-€13,65 for every extra marriage certificate you may need.
-€20 for one marriage certificate with an Apostil (Ministry of Justice stamp) and an additional €5 for every extra certificate with an Apostil.
-€20 for one stamp from the Ministry of Foreign Affairs and an additional €5 for every extra certificate you may need.
-€150 for a wedding outdoors.
-€17 for the embassy of Lebanon in Cyprus.

Note that the payment for the ceremony should be in cash, in euro and on the same day of the wedding.

I hope I helped a little bit, but please contact the municipality on their email to get a better understanding of the steps to take!
Congrats to all the couples! ❤

Don’t forget to take a photo by the famous door of the municipality 🙂


A Long Distance Marriage

A Long Distance Marriage

I’m not going to lie to you, this has been the most tiring year of my life.
So many things happened that would leave all of you speechless, but that’s not what you’re here to read.

I always looked at people going through this and thought to myself “they’re doing great” and “they’re really strong people” and “I’m glad they are able to manage this LDR”.
What I didn’t know, soon became my own reality.

Even after moving to Berlin, I am still not done working on my visa papers to be able to stay there for good.
So the long-distance marriage begins, and it’s not quite the dream.

First of all, let me begin by explaining to you that I am the worst person you could talk to on WhatsApp. I rarely ever understand if you’re serious, joking, sarcastic, or just not in the mood to talk.
How would anyone ever know anyway?
That was the first problem I had because when you misunderstand someone who’s kilometers away, there’s nothing you can do about it except call and try to fix it.
Which leads me to the second problem!
Calling anyone who’s abroad with our terrible internet is really a challenge.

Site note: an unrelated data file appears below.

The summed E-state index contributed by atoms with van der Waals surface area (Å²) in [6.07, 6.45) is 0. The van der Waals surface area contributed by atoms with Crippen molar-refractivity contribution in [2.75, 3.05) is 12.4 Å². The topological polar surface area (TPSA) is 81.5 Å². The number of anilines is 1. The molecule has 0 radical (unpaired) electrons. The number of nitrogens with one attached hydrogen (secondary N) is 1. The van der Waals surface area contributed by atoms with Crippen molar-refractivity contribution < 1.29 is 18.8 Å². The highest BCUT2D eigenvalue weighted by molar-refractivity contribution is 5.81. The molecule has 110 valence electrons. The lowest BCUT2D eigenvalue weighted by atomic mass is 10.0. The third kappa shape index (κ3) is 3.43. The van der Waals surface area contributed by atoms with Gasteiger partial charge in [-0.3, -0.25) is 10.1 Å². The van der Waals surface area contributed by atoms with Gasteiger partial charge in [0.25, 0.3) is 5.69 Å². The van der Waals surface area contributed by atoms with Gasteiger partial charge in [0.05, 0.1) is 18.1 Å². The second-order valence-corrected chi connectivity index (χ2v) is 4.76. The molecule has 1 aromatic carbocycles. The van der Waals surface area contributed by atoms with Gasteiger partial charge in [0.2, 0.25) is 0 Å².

I recommend subscribing to the largest Mobile Data your cell phone provider has to offer unless you have a badass internet at home. Then you’re just really lucky.
And speaking of luck, it’s a good thing we only have a one hour difference otherwise I don’t know what I would’ve done. I like my good night sleep.

So if you’re here for some tips, I would gladly add a few things to what Nicole had to say in her own blog post, from my own perspective.

Enjoy your time alone with your family, it won’t be long before you have to join your partner abroad.

It’s important to know each others’ schedules during the day to avoid texting or calling at the wrong time.

Use the same Netflix account and watch the same series together: you’ll have something new to discuss.

Try to stay as positive as you can, it keeps the relationship alive. Be thankful for each other’s health and safety!

Set a date. Decide when one of you will get to see the other again, don’t leave this subject hanging. It literally destroys all hope.




Try to celebrate all the little things you wouldn’t even notice before.

See this as a new way to accumulate airline miles!

It will never be 100% perfect, don’t beat yourself up every time something happens.

It’s been 5 months for us. I’m still learning, discovering, making mistakes and laughing at myself. This will never be a piece of cake, but it can be bearable when you want it to work.
I know many people who live together and yet aren’t as close as a LDR couple is.
Which reminds me of something I read on Twitter:

“You can be in the same room with the same person for years, and be in a long distance relationship.” 

Distance is only as hard as you make it!


I hope that after Nicole’s tips and mine, you can understand that every relationship takes work, but one with a long distance, takes twice the hard work- but it does not mean it is not feasible.

If you’re in a LDR, please share your tips in the comments below!